I think we made it work because the relationship between the man and the boy worked, and there’s an evolution to it. It’s about the evolution of this relationship, the growth of the friendship, what they learn about each other and about themselves -- and in the end, the boy reminds the father of the things he taught the boy. He calls him on his bad behavior, and the boy becomes a man, the child becomes a teacher. And that’s beautiful.
As a father, did it resonate with you?
It’s something that any parent would recognize. Just as this movie, in a way, is any halfway responsible parent’s worst nightmare. It’s not just, if I’m gone this kid won’t have enough money to go to college or buy a new car. He’d have nothing. No safety, no shelter, no food, no hope.
And on another level, it’s universal that any parent in any culture can understand, there’s always a natural transition in a parent-child relationship. I went through it with my son. We have a great relationship, always have. But nevertheless, at some point in the pre-adolescent years, or in adolescence, it’s almost a natural thing where a child realizes that his dad, or his mom, is not God.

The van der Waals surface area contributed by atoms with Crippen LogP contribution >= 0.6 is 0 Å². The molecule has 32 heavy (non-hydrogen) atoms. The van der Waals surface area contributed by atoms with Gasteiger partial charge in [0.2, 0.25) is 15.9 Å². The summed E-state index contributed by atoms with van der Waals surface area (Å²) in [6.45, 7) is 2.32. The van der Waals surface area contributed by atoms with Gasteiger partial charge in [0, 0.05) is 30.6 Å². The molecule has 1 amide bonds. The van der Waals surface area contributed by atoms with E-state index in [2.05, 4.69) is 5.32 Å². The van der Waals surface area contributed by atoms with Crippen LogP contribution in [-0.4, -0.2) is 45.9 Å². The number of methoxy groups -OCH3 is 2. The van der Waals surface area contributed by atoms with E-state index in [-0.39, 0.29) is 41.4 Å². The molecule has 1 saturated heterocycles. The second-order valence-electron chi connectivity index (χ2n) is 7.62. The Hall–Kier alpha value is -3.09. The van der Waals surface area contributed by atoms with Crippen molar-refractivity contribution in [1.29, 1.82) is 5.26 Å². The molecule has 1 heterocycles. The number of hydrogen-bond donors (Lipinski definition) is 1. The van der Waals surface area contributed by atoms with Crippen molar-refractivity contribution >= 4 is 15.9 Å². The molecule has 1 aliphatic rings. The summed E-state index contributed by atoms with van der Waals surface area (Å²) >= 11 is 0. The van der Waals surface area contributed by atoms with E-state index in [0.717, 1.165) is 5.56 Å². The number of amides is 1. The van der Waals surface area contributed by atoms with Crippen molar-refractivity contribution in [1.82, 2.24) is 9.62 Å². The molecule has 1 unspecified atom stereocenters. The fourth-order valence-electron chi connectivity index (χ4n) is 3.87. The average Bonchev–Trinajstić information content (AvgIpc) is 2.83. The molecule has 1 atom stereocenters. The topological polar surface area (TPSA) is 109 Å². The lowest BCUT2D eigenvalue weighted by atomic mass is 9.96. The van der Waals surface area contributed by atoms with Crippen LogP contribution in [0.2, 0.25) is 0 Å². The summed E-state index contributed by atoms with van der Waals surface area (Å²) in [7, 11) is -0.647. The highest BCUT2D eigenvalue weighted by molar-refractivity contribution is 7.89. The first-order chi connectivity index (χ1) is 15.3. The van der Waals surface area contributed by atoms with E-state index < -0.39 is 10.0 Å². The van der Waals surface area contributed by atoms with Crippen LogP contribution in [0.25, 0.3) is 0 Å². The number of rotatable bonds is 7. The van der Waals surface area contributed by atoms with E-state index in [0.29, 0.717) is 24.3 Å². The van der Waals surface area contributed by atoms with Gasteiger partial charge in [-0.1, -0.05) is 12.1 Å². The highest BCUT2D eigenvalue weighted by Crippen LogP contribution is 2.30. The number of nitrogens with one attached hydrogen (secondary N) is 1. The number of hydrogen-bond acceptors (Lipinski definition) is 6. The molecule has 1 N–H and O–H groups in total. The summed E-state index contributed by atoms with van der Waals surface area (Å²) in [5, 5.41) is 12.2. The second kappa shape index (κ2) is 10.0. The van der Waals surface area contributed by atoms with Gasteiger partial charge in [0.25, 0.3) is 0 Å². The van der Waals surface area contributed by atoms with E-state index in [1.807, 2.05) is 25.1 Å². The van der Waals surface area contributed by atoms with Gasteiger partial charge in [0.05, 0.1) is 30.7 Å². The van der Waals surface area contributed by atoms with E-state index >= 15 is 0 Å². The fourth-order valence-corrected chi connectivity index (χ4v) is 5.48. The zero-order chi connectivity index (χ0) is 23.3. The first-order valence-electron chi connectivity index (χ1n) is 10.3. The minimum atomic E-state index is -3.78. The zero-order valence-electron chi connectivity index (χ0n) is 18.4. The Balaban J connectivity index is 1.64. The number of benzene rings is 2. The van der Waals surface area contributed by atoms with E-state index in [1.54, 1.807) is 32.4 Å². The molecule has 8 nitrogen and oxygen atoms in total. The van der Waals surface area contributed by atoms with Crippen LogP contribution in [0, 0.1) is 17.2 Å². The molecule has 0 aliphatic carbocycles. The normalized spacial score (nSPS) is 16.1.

And then maybe they overdo it in their criticism, but you gotta take it like a man when your kid does that, and try to be patient. And then when the child becomes an adult, they might go through their own realization that maybe they aren’t gods, either, and maybe they don’t have the right to just take someone completely down.
Unfortunately, in this story, we don’t know if the child is going to get to that point.
Before the AFI screening of “The Road,” you were talking about going to movies with your mom when you were a kid, and then later going with your son. My son is around the same age as yours, and for me what reinforced the continuity of life was playing catch with him in the backyard, the way my dad and I used to do. For you, did movies serve that purpose? Yeah. I didn’t think of it consciously at first, but it became a bonding thing. Sometimes it was just entertainment, but other times there were life lessons in there that were a lot easier to see than if it was me just lecturing him.